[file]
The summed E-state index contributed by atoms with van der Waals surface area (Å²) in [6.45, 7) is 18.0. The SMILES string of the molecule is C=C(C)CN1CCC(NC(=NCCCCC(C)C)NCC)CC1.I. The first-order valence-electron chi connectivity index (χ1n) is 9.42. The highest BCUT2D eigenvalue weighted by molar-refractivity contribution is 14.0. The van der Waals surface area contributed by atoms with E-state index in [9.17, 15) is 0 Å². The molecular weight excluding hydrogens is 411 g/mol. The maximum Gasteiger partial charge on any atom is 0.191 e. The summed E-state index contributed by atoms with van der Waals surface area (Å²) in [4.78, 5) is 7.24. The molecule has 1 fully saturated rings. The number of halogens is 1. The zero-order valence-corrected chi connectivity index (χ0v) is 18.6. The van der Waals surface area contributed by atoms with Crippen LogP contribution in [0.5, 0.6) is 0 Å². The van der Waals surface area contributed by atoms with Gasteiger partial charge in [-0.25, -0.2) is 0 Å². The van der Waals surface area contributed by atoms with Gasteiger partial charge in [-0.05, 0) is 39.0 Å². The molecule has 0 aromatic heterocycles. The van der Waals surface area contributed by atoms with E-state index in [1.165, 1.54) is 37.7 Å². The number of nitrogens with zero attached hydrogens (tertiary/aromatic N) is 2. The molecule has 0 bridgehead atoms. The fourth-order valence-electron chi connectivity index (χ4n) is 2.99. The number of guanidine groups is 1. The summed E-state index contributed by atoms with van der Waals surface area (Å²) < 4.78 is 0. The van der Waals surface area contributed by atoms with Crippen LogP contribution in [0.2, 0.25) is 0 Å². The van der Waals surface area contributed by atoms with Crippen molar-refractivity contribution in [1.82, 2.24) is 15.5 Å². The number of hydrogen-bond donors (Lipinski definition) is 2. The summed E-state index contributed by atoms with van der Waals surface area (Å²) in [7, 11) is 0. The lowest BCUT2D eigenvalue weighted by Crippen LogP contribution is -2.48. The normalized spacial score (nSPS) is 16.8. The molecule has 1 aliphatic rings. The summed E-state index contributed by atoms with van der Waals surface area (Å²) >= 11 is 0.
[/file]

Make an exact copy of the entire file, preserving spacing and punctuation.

The summed E-state index contributed by atoms with van der Waals surface area (Å²) in [6.45, 7) is 18.0. The SMILES string of the molecule is C=C(C)CN1CCC(NC(=NCCCCC(C)C)NCC)CC1.I. The first-order valence-electron chi connectivity index (χ1n) is 9.42. The highest BCUT2D eigenvalue weighted by molar-refractivity contribution is 14.0. The van der Waals surface area contributed by atoms with E-state index in [9.17, 15) is 0 Å². The molecular weight excluding hydrogens is 411 g/mol. The maximum Gasteiger partial charge on any atom is 0.191 e. The summed E-state index contributed by atoms with van der Waals surface area (Å²) in [4.78, 5) is 7.24. The molecule has 1 fully saturated rings. The number of halogens is 1. The zero-order valence-corrected chi connectivity index (χ0v) is 18.6. The van der Waals surface area contributed by atoms with Crippen LogP contribution in [0.5, 0.6) is 0 Å². The van der Waals surface area contributed by atoms with Gasteiger partial charge in [-0.25, -0.2) is 0 Å². The van der Waals surface area contributed by atoms with Gasteiger partial charge in [-0.05, 0) is 39.0 Å². The molecule has 0 aromatic heterocycles. The van der Waals surface area contributed by atoms with E-state index in [1.165, 1.54) is 37.7 Å². The number of nitrogens with zero attached hydrogens (tertiary/aromatic N) is 2. The molecule has 0 bridgehead atoms. The fourth-order valence-electron chi connectivity index (χ4n) is 2.99. The number of guanidine groups is 1. The summed E-state index contributed by atoms with van der Waals surface area (Å²) < 4.78 is 0. The van der Waals surface area contributed by atoms with Crippen LogP contribution in [0.2, 0.25) is 0 Å². The van der Waals surface area contributed by atoms with Crippen molar-refractivity contribution in [1.82, 2.24) is 15.5 Å². The number of hydrogen-bond donors (Lipinski definition) is 2. The summed E-state index contributed by atoms with van der Waals surface area (Å²) in [7, 11) is 0. The lowest BCUT2D eigenvalue weighted by Crippen LogP contribution is -2.48. The normalized spacial score (nSPS) is 16.8. The molecule has 1 aliphatic rings. The summed E-state index contributed by atoms with van der Waals surface area (Å²) >= 11 is 0.